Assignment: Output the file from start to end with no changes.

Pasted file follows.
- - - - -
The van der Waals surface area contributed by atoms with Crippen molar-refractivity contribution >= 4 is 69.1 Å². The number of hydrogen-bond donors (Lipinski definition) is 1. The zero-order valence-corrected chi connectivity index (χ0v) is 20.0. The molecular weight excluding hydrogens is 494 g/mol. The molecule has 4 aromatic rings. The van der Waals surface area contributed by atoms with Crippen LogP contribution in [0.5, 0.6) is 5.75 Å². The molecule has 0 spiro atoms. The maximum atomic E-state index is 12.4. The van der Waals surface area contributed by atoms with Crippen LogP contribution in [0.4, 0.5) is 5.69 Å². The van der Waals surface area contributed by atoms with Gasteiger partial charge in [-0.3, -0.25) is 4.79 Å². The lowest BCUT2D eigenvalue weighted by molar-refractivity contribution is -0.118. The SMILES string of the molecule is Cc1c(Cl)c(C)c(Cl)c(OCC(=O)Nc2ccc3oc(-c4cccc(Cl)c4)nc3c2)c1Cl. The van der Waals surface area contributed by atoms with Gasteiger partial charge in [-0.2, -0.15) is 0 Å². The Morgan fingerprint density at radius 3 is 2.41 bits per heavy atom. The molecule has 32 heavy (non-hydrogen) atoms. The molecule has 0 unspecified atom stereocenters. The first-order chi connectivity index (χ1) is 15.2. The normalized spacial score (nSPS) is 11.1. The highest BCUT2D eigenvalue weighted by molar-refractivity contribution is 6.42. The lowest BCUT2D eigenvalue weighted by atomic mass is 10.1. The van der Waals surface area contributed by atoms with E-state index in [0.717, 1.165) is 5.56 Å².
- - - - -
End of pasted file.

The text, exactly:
The van der Waals surface area contributed by atoms with Crippen molar-refractivity contribution >= 4 is 69.1 Å². The number of hydrogen-bond donors (Lipinski definition) is 1. The zero-order valence-corrected chi connectivity index (χ0v) is 20.0. The molecular weight excluding hydrogens is 494 g/mol. The molecule has 4 aromatic rings. The van der Waals surface area contributed by atoms with Crippen LogP contribution in [0.5, 0.6) is 5.75 Å². The molecule has 0 spiro atoms. The maximum atomic E-state index is 12.4. The van der Waals surface area contributed by atoms with Crippen LogP contribution in [0.4, 0.5) is 5.69 Å². The van der Waals surface area contributed by atoms with Gasteiger partial charge in [-0.3, -0.25) is 4.79 Å². The lowest BCUT2D eigenvalue weighted by molar-refractivity contribution is -0.118. The SMILES string of the molecule is Cc1c(Cl)c(C)c(Cl)c(OCC(=O)Nc2ccc3oc(-c4cccc(Cl)c4)nc3c2)c1Cl. The van der Waals surface area contributed by atoms with Gasteiger partial charge in [-0.2, -0.15) is 0 Å². The Morgan fingerprint density at radius 3 is 2.41 bits per heavy atom. The molecule has 32 heavy (non-hydrogen) atoms. The molecule has 0 unspecified atom stereocenters. The first-order chi connectivity index (χ1) is 15.2. The normalized spacial score (nSPS) is 11.1. The highest BCUT2D eigenvalue weighted by molar-refractivity contribution is 6.42. The lowest BCUT2D eigenvalue weighted by atomic mass is 10.1. The van der Waals surface area contributed by atoms with E-state index in [0.717, 1.165) is 5.56 Å².